I would like to thank everyone who took the time to post a comment to the original post. While I thoroughly enjoy writing this blog and would probably do it even if only my kids were reading it, I have to say it is very rewarding to have feedback and to generate a worthwhile discussion. If you haven’t read the first post, or if you didn’t take time to read the comments, please do. Many of them offer much more insight than what I had to say in the first place. I’m particularly grateful to my colleague here at The Library System of Lancaster County, Ed Miller, for contributing his thoughts. They are always spot on.

As promised, I asked my classmates to share their thoughts, and five of them did. We had a very special cohort, which you can read about here. Since some of the criticism about online education stems from the notion that there is no opportunity to develop personal relationships, it’s somewhat ironic that the personal relationships I developed as a result of my online education are in many ways even more valuable than the education itself. I met–virtually and in person–some of the most extraordinary people and librarians that you would ever hope to meet. Pennsylvania is indeed fortunate.

I appreciate my classmates’ contributions, which again offer a perspective that I could not. One voice is almost never enough-

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I am an alumnus of Clarion University of Pennsylvania. I have an MLS degree from their ALA-accredited program. I have never been on their campus.
There are some that might argue that I don’t have a “real” degree – that I attended a “Laptop University” that exists only to make money and generate paper degrees. That may be the case with some programs, but I can guarantee you that is not the case at Clarion. I am 1 of 25 Laura Bush 21st Century Librarian Scholars for the state of Pennsylvania, and of those, nearly all of them are graduates of this program. We had to compete for this honor and were chosen because the selectors saw the future of libraries in Pennsylvania in us. [Many of us] were already library professionals at rural libraries or libraries serving a low-income population.

Yes, I could sit in my pajamas and work on assignments, but I was able to do that while working on a different degree on a physical campus. I have taken graduate level classes both on physical and virtual campuses, and I can honestly say the virtual world is much more difficult. You don’t have an instructor there to go to for explanations or clarifications. You are often given an assignment and expected to do it and hope it is right. Don’t get me wrong, there is an instructor for the class, but their time is often monopolized by students from their physical classrooms. There is also the seemingly never-ending litany of discussions where you would have to give a valid response of more than, “I agree.”

To generalize that one online degree program is the same as the next or that one student is the same as the next would be like saying Sprite is the same as Sierra Mist. There is no real way of comparing these things unless one is to look at the ALA-accredited programs versus the non-accredited programs.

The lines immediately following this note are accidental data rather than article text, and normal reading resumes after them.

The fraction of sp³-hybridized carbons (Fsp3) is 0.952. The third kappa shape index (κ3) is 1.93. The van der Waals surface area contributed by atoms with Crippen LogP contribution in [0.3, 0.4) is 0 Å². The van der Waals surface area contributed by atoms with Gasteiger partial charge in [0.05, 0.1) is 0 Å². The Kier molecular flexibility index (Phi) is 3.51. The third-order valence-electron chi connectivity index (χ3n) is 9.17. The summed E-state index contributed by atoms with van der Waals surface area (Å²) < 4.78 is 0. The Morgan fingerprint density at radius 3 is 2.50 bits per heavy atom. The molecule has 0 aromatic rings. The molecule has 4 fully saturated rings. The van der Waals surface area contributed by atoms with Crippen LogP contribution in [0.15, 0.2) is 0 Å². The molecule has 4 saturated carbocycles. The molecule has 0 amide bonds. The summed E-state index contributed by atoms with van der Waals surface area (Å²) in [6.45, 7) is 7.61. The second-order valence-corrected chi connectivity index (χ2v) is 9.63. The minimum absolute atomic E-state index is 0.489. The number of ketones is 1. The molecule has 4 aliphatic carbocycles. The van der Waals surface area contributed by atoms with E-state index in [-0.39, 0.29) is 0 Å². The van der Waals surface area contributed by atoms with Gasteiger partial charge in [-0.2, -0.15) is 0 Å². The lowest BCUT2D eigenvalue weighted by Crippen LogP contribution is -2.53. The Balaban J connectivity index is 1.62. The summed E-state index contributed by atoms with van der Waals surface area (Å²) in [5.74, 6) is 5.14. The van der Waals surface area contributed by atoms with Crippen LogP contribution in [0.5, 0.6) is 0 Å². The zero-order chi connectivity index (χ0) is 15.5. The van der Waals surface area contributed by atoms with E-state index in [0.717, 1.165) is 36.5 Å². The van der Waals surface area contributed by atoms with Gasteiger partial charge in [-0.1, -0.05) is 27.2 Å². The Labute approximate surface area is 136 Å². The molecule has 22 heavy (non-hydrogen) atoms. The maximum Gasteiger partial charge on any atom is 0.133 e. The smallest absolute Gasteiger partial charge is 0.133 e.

In the long run, no one really cares about two things – your GPA or whether your degree is from an online program if it is a college or university. And, by the way, most of those in my virtual cohort have been published in a peer-reviewed journal…how many traditional students can say that? Becky Richardson

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I have a Master’s in Library Science from Clarion University. Clarion is one of three universities in the state of Pennsylvania recognized by the ALA. The curriculum was equally demanding as that of a traditional student, and I am equally prepared to challenge any traditional student regarding the content and high standard of my graduate studies. Because of the four-hour distance to the university and the fact that I have a full-time job, going to the physical classroom was impossible. I do, however, realize that many of my fellow librarians in Schuylkill County District where I live and work have “library certification,” which is 9 to 12 credits from a community college along with an unrelated associate or bachelor’s degree to qualify as a library director in Pennsylvania. There is a vast educational difference in such a minimum requirement (certification vs. an online educational program such as Clarion, Drexel, and the University of Pittsburgh). Joan Farrell, MSLS

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I would never judge where someone went to undergrad or grad school.  I think the true test is what you do with that knowledge.  I didn’t realize that it was that big of a deal. My resume states, “Clarion, Dec 2010.” Linda Filkosky

Our experience as Laura Bush Scholars in the Clarion program was life changing in so many positive ways. I naively went into the program with the attitude that I already knew quite a lot about libraries and librarianship. But I needed the sheepskin to somehow amplify my voice. I was so wrong. You don’t know what you don’t know. The program taught me to think and hear and see in different ways. Did I feel like some of it was extraneous BS? Yes. But those were the days when life was especially challenging. I think our interaction with one another in the virtual classroom and in our own [Facebook group] venue was particularly enriching. That the value of that program is in question makes me wonder just how elitist is our profession? And now, 1 1/2 years later, do I feel that the sheepskin amplified my voice? No. The piece of paper didn’t do that for me. The confidence born of hard work and based on knowledge and experience did that. June Houghtaling